OTTUMWA — The Ottumwa school district’s GEAR UP grant ends this year. But Barb Hanson, GEAR UP coordinator at OHS, wants to ensure some of the program’s benefits continue to impact the community.
Enter the Future Leaders Initiative, a group Hanson started with a few other locals interested in community engagement.
“I was concerned about sustainability of programming and opportunities for seniors,” Hanson said. “So I wanted to bring in community partners, as well as people who are interested in providing these resources on an ongoing basis.”
GEAR UP, which is a grant program funded by the US Department of Education, provides resources for low-income students who intend to pursue post-secondary education. Each grant is issued on a six-year basis.
At OHS, GEAR UP has helped families complete the FAFSA, connected students with college recruiters, and hosted a voter registration drive.
“When the group was first named, we thought about ‘future leaders’ in a couple of ways,” said Emma Kain, another founding member. “We thought about how the work we’re doing is ensuring our students have the resources and access they need to be leaders and to succeed.”
But the “future leaders” in the group’s name are also the members of the group themselves — those who wish to be a source of leadership in the community. The group’s 16 members are mostly young, working professionals.
“[People] looking for opportunities to use their gifts and their strengths in the community, who want to give back to the community and gain those leadership skills that are sometimes harder to foster in a professional setting,” Kain said.
Members of the group started out by helping at the high school’s FAFSA nights. Members of FLI were given training so they could answer questions about the notoriously-confusing application.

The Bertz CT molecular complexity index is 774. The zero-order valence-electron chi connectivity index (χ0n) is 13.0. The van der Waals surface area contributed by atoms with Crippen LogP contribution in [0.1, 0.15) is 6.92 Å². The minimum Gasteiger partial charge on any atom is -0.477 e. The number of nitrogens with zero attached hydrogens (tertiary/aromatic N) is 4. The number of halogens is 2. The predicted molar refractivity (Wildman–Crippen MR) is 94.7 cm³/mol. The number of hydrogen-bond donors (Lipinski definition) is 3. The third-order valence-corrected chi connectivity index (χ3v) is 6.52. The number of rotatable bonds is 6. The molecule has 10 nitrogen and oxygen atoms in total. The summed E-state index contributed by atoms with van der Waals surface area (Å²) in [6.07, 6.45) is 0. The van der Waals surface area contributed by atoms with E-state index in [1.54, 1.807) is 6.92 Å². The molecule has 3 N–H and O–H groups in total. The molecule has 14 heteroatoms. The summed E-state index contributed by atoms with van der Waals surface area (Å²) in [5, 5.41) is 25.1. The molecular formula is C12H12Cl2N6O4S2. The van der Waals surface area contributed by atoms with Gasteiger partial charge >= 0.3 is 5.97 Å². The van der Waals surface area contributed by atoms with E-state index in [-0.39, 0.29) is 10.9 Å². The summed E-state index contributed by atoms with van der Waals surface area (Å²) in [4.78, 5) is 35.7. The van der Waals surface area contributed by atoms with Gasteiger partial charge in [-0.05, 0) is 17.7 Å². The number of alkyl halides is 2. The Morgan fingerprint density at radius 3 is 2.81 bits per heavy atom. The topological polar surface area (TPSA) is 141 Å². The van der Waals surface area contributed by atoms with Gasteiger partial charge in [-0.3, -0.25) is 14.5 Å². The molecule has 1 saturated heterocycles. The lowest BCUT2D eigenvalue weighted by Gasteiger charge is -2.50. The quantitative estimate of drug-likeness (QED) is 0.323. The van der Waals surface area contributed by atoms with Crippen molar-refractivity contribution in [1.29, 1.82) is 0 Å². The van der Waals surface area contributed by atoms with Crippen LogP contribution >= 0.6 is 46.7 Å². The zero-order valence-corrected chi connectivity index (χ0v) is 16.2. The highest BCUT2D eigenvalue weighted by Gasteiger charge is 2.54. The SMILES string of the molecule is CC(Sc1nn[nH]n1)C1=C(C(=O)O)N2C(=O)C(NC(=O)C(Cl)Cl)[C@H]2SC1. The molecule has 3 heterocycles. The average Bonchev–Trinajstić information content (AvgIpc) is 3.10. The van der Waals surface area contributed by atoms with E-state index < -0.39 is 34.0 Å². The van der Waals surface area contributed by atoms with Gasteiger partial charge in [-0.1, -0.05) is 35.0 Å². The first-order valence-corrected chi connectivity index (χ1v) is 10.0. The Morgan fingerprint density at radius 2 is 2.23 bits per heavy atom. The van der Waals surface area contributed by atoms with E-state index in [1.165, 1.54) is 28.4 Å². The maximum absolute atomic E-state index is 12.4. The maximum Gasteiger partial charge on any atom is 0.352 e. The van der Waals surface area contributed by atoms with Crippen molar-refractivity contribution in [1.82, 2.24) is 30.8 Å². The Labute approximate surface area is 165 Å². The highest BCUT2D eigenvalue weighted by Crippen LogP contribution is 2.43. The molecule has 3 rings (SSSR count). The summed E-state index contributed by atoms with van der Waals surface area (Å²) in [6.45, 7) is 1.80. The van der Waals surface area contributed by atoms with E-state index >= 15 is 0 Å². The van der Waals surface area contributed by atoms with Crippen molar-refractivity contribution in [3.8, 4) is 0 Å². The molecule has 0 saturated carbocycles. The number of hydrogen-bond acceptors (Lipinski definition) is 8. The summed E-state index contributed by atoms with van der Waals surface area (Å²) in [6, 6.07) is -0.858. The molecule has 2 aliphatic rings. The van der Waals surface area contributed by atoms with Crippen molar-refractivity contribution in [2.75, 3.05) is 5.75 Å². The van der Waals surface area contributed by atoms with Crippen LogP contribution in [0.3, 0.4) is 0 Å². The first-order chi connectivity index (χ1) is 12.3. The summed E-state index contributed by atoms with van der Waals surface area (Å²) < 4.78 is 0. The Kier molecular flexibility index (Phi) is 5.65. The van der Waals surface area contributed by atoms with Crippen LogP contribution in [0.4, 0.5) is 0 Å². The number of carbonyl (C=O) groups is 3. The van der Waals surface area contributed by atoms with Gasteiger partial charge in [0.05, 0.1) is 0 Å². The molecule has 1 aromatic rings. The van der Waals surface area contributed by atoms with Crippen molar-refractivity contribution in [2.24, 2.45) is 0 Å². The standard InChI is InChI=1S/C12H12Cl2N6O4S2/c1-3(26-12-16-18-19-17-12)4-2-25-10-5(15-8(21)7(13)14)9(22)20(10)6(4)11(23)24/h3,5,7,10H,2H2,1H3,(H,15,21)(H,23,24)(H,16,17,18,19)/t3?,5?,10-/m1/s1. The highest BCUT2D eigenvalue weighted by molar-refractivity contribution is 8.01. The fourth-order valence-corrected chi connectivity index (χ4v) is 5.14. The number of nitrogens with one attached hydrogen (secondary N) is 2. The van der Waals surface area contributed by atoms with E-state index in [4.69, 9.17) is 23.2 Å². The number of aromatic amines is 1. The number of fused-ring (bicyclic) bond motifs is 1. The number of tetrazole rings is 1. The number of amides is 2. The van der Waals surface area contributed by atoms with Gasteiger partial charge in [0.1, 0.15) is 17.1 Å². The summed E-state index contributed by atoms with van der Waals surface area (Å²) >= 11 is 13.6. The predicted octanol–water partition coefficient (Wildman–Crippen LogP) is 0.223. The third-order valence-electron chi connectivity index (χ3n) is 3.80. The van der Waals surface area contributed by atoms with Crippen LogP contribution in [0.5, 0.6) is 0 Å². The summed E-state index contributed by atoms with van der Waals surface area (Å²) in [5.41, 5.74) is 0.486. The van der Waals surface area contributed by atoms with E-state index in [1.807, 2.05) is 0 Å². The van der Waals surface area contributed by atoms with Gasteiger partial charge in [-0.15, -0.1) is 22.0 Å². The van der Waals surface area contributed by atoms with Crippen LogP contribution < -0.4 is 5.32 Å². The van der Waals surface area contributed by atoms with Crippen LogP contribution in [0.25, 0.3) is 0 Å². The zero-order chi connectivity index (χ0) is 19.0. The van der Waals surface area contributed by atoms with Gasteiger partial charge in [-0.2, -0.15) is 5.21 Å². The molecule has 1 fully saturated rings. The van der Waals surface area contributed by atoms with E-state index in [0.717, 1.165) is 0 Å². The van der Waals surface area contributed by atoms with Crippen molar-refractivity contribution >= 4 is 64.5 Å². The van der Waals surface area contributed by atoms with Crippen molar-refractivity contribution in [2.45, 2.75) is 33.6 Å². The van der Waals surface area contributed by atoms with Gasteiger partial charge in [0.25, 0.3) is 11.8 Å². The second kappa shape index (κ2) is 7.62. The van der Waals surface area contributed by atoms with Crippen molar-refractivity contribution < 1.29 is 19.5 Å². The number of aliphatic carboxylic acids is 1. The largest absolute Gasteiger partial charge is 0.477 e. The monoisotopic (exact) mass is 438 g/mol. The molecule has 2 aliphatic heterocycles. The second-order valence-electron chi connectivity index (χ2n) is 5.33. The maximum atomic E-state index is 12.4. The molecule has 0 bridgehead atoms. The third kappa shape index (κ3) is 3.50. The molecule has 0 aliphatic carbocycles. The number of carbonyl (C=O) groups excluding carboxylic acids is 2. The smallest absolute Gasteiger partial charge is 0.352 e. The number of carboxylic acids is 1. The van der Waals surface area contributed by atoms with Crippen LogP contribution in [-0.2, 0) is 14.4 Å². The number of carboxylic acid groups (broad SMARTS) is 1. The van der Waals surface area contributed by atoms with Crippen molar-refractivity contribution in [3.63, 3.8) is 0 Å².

They provided other services as well, such as translation for parents who don’t speak English. Kain said it’s all part of making others in the community more comfortable.
“For a lot of parents, that’s their first time they’ve been in the high school, and it’s already a really unfamiliar time filing the FAFSA,” she said. “So if we can make them feel comfortable during the process and confident with the information they’re given — that’s a big goal for me personally.”
It’s given members of the group chances to meet with students who shared personal struggles many simply weren’t aware of.
“It’s been a very eye-opening experience, hearing some of the things these kids of color and of different backgrounds are going through, compared to my experiences,” said Kevin Pope Jr., another Initiative member.
Pope said he’s had hints of issues in the community through his work at Community 1st Credit Union, where he’s witnessed loans be issued that were as low as $100. But Hanson made him aware of other school-specific issues, such as the fact only about 75 percent of black students graduate OHS, compared to 93 percent of white students.
“Being a part of this community and not really knowing what was really going on — that really touched me,” Pope said.
“I think there is a narrative out there the media perpetuates, and people have a lot of misconceptions,” Hanson said. “They think we need more discipline, or the students are a problem, where we’re not understanding the backgrounds or the situations these students have experienced.”
Above all else, the members agreed the primary purpose of the group is to foster positive relationships with local youth. Part of that is making sure the group’s members come from backgrounds as diverse as those of the youth they hope to benefit.
“It’s also very important to me that we have representation of all backgrounds: race, culture, socioeconomic status, identity — because students need to see that,” Hanson said. “They need to see somebody they relate to. And we struggle with that within our district and within our community.”
Going forward, the group hopes to take an active role in this need by providing mentorship opportunities with local youth.
“Growing up, we had programs like Big Brothers and Big Sisters,” Pope said. “We have none of that now.”
The Initiative meets monthly, but the members all stay involved in community affairs. Each is encouraged to attend school board and SIAC meetings, as well as other civic events.
“We want to be solution-focused and actionable,” Hanson said. “We’re not just getting together to sit around and talk. We want to make things better.”